Christine Koh

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I'm Christine Koh, a music and brain neuroscientist turned multimedia creative. I'm the founder + editor of Boston Mamas, co-author of Minimalist Parenting, co-host of the Edit Your Life podcast, and creative director at Women Online. Drop me a line; I'd love to chat about how we can work together!

Pass the Parsnips

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Spring is a season replete with surprises. This morning, guest contributor Sara Cabot shares her new knowledge about parsnips' potential for the whole family:

"After a long winter’s silence, I recently received an email from Brian at Hutchins Farm in Concord. Instead of talking about the first asparagus or arugula of the season, to my surprise he mentioned parsnips. I had always thought (wrongly, as I now know) that parsnips were a winter vegetable. According to Brian: “Over-wintered parsnips develop incomparable sweetness and tenderness and are at their absolute best when dug just before they begin to grow again in the spring--here's your opportunity to find out what a parsnip is supposed to taste like.”

I went and tried some, and Brian was right; if you like parsnips, that is. It seems as if Americans nowadays have a bit of a love or loath relationship with this sweet, nutty tasting root vegetable. But the fact is that parsnips - a good source of potassium, fiber, and vitamin C - are a versatile vegetable that can be given to babies and the whole family.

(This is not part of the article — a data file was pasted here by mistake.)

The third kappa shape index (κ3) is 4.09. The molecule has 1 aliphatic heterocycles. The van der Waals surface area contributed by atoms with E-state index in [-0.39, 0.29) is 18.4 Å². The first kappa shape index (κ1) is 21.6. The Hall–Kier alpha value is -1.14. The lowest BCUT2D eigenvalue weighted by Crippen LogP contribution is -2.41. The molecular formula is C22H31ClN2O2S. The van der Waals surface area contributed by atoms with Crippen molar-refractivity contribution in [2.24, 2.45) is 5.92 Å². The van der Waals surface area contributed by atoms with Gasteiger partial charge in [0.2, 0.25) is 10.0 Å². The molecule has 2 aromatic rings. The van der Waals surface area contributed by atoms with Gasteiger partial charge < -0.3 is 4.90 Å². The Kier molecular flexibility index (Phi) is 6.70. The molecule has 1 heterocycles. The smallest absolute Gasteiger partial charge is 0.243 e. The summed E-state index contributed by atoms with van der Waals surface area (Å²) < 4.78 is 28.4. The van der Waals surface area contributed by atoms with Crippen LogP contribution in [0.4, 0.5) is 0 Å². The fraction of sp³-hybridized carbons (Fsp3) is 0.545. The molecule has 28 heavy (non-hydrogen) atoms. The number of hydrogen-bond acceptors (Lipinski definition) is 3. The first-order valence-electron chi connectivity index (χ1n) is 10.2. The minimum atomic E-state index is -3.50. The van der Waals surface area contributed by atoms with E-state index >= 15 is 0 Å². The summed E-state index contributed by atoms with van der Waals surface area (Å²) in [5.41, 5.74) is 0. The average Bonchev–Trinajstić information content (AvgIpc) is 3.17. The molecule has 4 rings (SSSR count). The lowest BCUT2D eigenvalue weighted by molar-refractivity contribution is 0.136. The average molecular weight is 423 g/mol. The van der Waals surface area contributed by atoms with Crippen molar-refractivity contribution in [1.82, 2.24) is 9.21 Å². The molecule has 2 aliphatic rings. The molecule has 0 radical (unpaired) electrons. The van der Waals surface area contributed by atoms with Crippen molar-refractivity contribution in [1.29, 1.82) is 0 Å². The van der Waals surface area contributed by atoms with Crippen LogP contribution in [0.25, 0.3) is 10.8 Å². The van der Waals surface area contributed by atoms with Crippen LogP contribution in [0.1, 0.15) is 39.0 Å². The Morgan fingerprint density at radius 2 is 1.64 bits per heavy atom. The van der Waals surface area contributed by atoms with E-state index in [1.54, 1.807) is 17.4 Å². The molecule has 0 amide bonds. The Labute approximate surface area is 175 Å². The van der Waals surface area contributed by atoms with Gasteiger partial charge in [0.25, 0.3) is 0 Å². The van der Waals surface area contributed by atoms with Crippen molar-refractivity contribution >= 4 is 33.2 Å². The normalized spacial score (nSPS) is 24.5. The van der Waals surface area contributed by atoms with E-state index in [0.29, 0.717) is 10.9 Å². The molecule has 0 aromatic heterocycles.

For Baby:

Parsnips are a great secondary vegetable to give after baby has had a few of the first vegetables like peas, carrots, and squash. In fact, parsnips combine well with any of the first veggies and serve to build on your baby’s palate by adding a different taste and texture to what baby already likes.

To cook parsnips for baby, wash and peel 1 large or 3 small parsnips. Cut into ½ inch chunks and add to boiling water. Cook until tender, drain, and then puree in a Cuisinart or food mill.

Variations:

  • Pea & parsnip puree: after 7 minutes, add 2 tablespoons of frozen peas to the boiling parsnips and cook for 3 more minutes. Drain and puree.
  • Carrot & parsnip puree: chop 1 large or 3 small carrots into ½ inch chunks and add with parsnips to the boiling water. Cook together until tender. Drain and puree.

    For the Whole Family - Roast Parsnips Gratin:

    Because of parsnips’ woody nature, it’s better to parboil them before roasting to prevent them from drying out in the oven.

  • 2 lbs parsnips – scrubbed and quartered (so that they are still long but not so thick)
  • ½ cup butter
  • ½ cup Parmesan (or another dry, strong cheese such as Pecorino), grated.
  • Fresh herbs (e.g., sage, thyme, parsley)

    Heat oven to 350 degrees F. Bring a large pan of water to the boil. Add parsnips and boil for 10 minutes. Drain and leave for a minute until water has evaporated. Melt the butter in a roasting pan and add parsnips, tossing them to coat with butter. Sprinkle on the grated cheese and season with black pepper. Roast in oven for about 40 minutes, until cheese is crispy and golden. Garnish with herbs."

    Click here for the PDF printable version of this article.


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